By Ayanna Gandhi
SACRAMENTO – Sean Rushton threatened to shoot an ex-girlfriend in the face, a crime that would result in death or severe bodily injury, and faced years in prison in Sacramento County Superior Court here late last week.
The court agreed that the verbal abuse was intended to be a threat toward the victim and the intent was proven as it was awfully specific and the victim had reasonably sustained fear.
Deputy District Attorney Renishta Lal recounted the factual basis: On April 30, 2020, Rushton was following his ex-girlfriend of six months. At the time, it had been about five months since they had broken up and had any type of physical contact.
The DDA said Rushton’s ex-girlfriend spotted him hiding in bushes across the street from where she was walking. When the victim spotted him, Rushton started to yell curse words across the street along with phrases such as “I see you, you midget.”
Due to a history of violence, the victim said she felt unsafe for both herself and her family, causing her to run into her home. However, Rushton did not let that stop him. He started pounding on his ex-girlfriend’s door while continuing to curse at her.
The situation drastically escalated when he allegedly started telling the victim that if he ever saw her again, he would “shoot her in the face.”
Lal also explained that she charged Rushton with a felony because the verbal abuse could have resulted in death or severe injury if the victim had not been inside her house. The threat was extremely specific and seemed as though the defendant wanted it to come across in a threatening and scary fashion, the DDA said.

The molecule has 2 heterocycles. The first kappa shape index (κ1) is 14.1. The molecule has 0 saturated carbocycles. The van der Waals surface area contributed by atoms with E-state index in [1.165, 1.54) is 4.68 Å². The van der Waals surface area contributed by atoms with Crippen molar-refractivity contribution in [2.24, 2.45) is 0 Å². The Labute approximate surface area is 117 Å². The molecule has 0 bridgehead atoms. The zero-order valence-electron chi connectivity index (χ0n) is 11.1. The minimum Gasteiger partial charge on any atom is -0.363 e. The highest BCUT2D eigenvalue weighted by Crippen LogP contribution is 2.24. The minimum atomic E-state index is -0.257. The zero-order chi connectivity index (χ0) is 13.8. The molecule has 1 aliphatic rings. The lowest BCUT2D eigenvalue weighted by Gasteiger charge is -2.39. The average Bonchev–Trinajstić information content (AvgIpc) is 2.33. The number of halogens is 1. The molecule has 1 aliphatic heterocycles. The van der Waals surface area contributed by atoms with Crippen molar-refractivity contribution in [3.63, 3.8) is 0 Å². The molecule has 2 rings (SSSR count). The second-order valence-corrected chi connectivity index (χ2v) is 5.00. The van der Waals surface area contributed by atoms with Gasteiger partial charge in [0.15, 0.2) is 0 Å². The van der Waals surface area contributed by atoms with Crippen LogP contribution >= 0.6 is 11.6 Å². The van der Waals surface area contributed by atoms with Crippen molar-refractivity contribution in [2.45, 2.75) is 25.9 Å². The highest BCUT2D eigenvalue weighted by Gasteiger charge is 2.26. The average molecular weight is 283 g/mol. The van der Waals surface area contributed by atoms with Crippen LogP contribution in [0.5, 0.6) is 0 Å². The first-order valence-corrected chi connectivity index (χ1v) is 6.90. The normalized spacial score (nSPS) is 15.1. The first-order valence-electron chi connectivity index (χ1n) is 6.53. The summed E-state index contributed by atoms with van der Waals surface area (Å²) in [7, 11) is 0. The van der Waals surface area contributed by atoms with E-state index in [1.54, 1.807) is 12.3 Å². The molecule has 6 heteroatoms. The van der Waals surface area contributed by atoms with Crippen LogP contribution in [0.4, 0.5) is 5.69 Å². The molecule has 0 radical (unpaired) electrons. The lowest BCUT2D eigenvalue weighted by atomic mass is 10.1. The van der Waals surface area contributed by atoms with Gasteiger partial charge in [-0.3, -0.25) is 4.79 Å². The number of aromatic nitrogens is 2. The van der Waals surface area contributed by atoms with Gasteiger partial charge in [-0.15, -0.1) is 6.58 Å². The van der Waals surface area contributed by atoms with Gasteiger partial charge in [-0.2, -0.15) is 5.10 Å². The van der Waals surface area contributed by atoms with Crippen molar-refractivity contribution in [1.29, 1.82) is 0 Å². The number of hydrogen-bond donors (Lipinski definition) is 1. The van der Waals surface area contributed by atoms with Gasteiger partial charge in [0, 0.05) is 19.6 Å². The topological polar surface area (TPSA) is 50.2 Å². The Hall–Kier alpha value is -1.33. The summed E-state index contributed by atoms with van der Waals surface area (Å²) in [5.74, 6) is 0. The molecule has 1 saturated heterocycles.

Assistant Public Defender Anna Semerdjian agreed to the recounting on behalf of her client. Ms. Lal then proceeded to read to Judge Jeffrey Goodman the original offer which was still standing.
Judge Goodman agreed to DA Lal’s offer of 240 days in county jail and five years of probation. A no-contact order between Rushton and the victim was also issued. Lastly, both Semerdjian and Lal agreed to waive one count.
Adding on, the judge informed the defendant of his prior strike, meaning that if the defendant violated any of the orders, including the no-contact order, he would be sentenced to three years in prison.
At the beginning of the hearing, Rushton agreed to enter a no-contest plea deal to the felony committed. However, when his charges were read to him for the final time and he was asked to decide, he asked for more time.
Both parties agreed to postpone for a week, but Judge Goodman was clear that Rushton would not get any more time after this week.
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